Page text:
It’s 250 years since John Newton wrote ‘Amazing grace’. Diane Holt reviews the play that tells the story of his life, as well as elevating the voices of black abolitionists and slaves that are often overlooked
However, it was the letters of John Newton and his beloved wife Mary, (or Polly, as she was affectionally known) that first inspired mother and daughter team Ruth and Susie Garvey-Williams to write Forever Mine. The stage play aims to share a story that spans the centuries and has touched countless lives on multiple continents.
This is not just a tender love story, although the scenes between Newton and his soon-to-be wife – which the audience is invited to view via their letters to one another - are touching. It is also an exploration of Newton’s conversion and his love for God. Through material gleaned from diaries, letters and historical speeches, the audience are taken on a journey from his days as a ship’s captain and slave trader to his calling to be a clergyman and eventual abolitionist, including his friendship with William Wilberforce.
Garvey-Williams was keen to elevate the voices of lesser known black abolitionists and slaves
Forever Mine’s debut tour of Ireland earlier this year was so successful that it is now playing across the UK - including St Columb’s Cathedral in Derry/Londonderry, where John Newton first took communion, and St Peter and Paul’s Church, Olney where Newton served as a curate and wrote Amazing Grace for a New Year’s Day service in January 1773.
Produced with skill
Churches are not always the friendliest spaces for theatrical productions. However, the play’s skillful design and direction deal with the challenges of the different spaces in which they find themselves. The set design was simple but effective. With three free-standing moveable flats and some atmospheric lighting, we were transported from the ship’s deck, where we witnessed Newton’s conversion, through the different homes of Newton and Polly to the Houses of Parliament, where we listened to speeches championing the abolition of the slave trade.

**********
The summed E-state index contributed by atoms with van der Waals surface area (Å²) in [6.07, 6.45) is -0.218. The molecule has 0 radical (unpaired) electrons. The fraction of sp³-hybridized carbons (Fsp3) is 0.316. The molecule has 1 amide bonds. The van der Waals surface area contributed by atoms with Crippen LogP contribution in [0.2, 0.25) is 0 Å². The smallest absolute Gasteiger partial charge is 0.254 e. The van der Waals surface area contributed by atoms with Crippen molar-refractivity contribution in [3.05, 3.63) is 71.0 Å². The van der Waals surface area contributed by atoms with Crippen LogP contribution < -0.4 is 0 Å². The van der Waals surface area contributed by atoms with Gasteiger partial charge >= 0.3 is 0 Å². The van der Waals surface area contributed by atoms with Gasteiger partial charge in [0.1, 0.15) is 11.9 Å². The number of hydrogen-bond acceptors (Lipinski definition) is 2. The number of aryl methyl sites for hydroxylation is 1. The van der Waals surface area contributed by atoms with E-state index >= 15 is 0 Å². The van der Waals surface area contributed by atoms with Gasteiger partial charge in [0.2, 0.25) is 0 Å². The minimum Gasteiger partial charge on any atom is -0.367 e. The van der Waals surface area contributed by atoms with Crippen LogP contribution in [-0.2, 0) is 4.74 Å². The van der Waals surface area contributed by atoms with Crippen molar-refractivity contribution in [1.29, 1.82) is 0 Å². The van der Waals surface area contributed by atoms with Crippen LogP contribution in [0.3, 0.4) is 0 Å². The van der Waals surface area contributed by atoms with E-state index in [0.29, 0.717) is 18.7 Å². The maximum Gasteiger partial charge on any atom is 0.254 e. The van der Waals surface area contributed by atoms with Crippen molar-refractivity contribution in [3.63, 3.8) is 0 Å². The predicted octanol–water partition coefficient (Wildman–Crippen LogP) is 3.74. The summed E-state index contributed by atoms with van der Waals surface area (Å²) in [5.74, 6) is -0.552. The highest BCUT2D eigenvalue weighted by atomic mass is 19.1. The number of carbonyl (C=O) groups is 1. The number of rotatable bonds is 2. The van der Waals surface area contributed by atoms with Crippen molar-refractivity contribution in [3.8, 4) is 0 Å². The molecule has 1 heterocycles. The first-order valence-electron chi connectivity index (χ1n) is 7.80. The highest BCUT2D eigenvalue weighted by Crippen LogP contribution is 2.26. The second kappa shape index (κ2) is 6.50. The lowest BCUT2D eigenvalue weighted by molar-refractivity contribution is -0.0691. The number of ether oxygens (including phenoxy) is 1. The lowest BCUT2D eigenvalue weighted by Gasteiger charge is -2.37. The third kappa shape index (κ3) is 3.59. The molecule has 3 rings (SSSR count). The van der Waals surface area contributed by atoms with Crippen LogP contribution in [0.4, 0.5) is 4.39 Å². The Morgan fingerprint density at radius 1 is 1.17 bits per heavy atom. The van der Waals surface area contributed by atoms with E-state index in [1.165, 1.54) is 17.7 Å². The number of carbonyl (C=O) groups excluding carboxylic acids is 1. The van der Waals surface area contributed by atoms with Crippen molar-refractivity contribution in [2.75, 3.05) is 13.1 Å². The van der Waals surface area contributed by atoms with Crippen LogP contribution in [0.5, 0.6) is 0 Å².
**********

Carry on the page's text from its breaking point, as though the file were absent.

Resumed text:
Forever Mine is produced by Living Breath Productions, in partnership with the Amazing Grace Festival, Buncrana, Ireland. For this tour, they have also partnered with International Justice Mission (IJM), a global organisation working with governments, police, partners, survivors and supporters to stop slavery and violence. Co-writer Ruth Garvey-Williams was keen to elevate the voices not only of Newton and Wilberforce but of lesser known black abolitionists and slaves, such as James Gronniosaw and Olaudah Equiano.
Performed with grace
There were strong performances from all four of the young cast. Ellis J Wells played John Newton from his youthful rebellious days to his older, wiser years with maturity and sensitivity. Susie Garvey-Williams was lively as the young Mary Newton but showed depth and evoked sympathy as we learned of the pain of her childlessness and the cancer diagnosis which eventually led to her moving death.
Christian Gerring was versatile and transitioned seamlessly from the ship’s captain, through Mary’s brother to the complicated and emotional poet, William Cowper. But his performance as William Wilberforce showed both the vulnerability and strength of the man who spoke with forceful eloquence in Parliament but wrestled with doubt and discouragement in the long years of his campaign to abolish slavery.
The audience are taken on a journey from Newton’s days as a slave trader to his calling to be a clergyman
However, for me, it was Gideon Asuming who shone. Dressed in a red coat and tunic as Olaudah Equiano, his testimony to parliament of how slaves were treated, and the dehumanising effect of being torn from his family and home was powerful, passionate and moving. Gideon also played James Gronniosaw, an enslaved man who later became the first African to be publsihed in Britain and who visited the Newtons in Olney in 1772. He also provided a beautiful and moving acapella rendition of ‘Amazing grace’ throughout the performance.
This was the debut theatre score for Hilary Kemp who, the programme tells us, has a keen interest in ethnomusicology. I loved the mix of music styles and instruments, which was evocative, sensitive and helped the flow of the play. I have a feeling we will be hearing much more from this talented musician and writer.
I learned so much in this production, not just about the life and ministry of Newton and his wife, but how he influenced and supported others in the abolitionist movement. It’s certainly fitting that your presence at this excellent production will also be supporting IJM as it continues the fight to end modern slavery, including in the UK, today.